It was January 27th, 2016. I remember waking up in such a good mood that morning. I had been in a bit of a funk, but for some reason, that morning was different. I even remember singing in the shower, thinking about what a good day it was going to be.
I was getting ready, in my bathroom doing my hair. And I got the call. The pediatrician’s office. “We were wondering if you could come in to meet with the doctor to go over the test results.” My heart immediately sunk. I knew it couldn’t be good. We had been trying to figure out the cause of Easton’s neck pains for 2 months, and they had always just told me test results over the phone before. But they wanted me to come in this time?
After I hung up, I immediately texted my husband.
They want us to come in for test results.
He answered, saying he was on his way home.
It was my daughter’s birthday. And she was having her very first birthday party with friends that night. I still had things to do for the party, so my husband and I drove to the doctor’s office separately. I remember so many details from that drive. Which is strange, because I have the worst memory. “Red, yellow, blue. Red, yellow, blue. Look mom – they form a pattern!” sang Easton from the back seat. Oblivious to everything that was going on.
We pulled into the parking lot, and got on the elevator. Abbi was still at school, but we had both of the boys with us. We walked up to the door, and saw the sign that said they were on their lunch break. Another sign that something was really wrong. The doctor was seeing us during their lunch hour.
We sat in the waiting room. Easton and Camden looking and laughing at the fish. My husband later told me that he kept seeing the receptionists sideways glancing at us. Because they probably knew.
They called us back into the room. The doctor came in. She said they got the results back from the x-ray and blood test that they had done the day before. She asked if we wanted to send the boys out, and grabbed a nurse to take them to play. Of course, Easton wouldn’t leave. He had become increasingly clingy the last few months, and would barely leave my side for anything anymore. I knew the fight was futile, so I said he could stay.
And then the words that would change my life forever.
Cancer. My child has cancer.
I can’t even describe those first moments. I couldn’t breathe. I was convinced I was dreaming. I actually remember saying “this can’t be true. This is only a dream. I just need to wake up. This can’t be true.” But when I looked over at my husband, and saw him with his head in his hands, I knew it was true. And I felt like my world was crashing in around me.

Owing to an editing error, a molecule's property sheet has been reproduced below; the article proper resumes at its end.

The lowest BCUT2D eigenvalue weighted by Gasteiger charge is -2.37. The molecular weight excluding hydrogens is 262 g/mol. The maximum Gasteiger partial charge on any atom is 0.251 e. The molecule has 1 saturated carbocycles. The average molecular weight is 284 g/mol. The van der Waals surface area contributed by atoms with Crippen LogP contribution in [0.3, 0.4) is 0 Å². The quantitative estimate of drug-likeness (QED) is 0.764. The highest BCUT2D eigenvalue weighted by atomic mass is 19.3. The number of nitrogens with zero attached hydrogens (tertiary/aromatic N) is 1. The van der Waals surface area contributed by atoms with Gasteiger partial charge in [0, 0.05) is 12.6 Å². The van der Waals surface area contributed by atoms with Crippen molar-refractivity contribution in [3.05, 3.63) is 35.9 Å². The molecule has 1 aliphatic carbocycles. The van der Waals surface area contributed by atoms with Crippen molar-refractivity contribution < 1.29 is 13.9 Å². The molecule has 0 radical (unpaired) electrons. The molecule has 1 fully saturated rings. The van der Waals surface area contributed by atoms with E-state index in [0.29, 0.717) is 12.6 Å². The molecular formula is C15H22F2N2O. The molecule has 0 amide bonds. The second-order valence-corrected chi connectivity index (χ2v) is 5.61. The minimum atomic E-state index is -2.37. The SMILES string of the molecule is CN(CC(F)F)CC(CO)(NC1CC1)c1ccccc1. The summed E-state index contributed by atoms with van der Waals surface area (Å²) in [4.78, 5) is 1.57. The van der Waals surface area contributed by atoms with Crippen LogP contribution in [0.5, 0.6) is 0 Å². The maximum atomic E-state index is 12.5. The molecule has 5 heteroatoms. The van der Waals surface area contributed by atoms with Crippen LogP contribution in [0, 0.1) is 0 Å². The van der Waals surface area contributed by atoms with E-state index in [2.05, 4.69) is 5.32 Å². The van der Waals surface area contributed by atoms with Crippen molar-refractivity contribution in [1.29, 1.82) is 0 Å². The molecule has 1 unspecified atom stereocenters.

The doctor was holding me. Probably because I would have fallen otherwise. But then one of the pivotal moments for me happened. She put her hands on my shoulders and looked me in the eyes. And told me that it was now my job to be strong. To be strong for Easton. That the road ahead was going to be long, and not easy. But he was going to need me. That was my job.
One year later. It’s hard to believe that we are already at this point. It has definitely been a year of trial, faith, patience, and prayer. And so much to give thanks for and to be grateful for. Going into this, we heard a lot about hospital stays and nausea and blood transfusions and sickness from low immune systems.
And while I won’t say that it’s been easy, we have definitely been blessed. Easton was declared cancer free 28 days into treatment. We haven’t had one overnight stay at the hospital since induction. Transfusions have been very minimal, and he hasn’t been terribly affected by the chemo.
Yes, treatment is long. Even though we are one year down, we still have another 2 1/2 to go. But I can’t tell you how grateful I am every day that he is healthy. Happy. Well adjusted. He is going to school, learning and reading. And even though it sounds crazy to say, I think I am actually a better person because of this trial we have had to go through. I am more patient (although I still have a long way to go), more aware of the need to live in the present moment. And I know I’m even more grateful for my kids, even though I didn’t think that was possible. But having something like cancer put in front of you definitely makes you reassess and look at things differently.
And can we talk about Easton? This kid has amazed me. It hasn’t been all rainbows and butterflies, but he takes what he has been dealt and doesn’t complain. He has had to grow up so fast through this, but he is truly a superhero. He has taught me more than a thing or two about how to take life’s trials and deal with them.
Here’s to hoping for this year to go as smoothly as the last!
(Below shows just how much chemo and treatment can change you over a year. Luckily, the “hard” part is over, and no one would even know anything looking at him now!)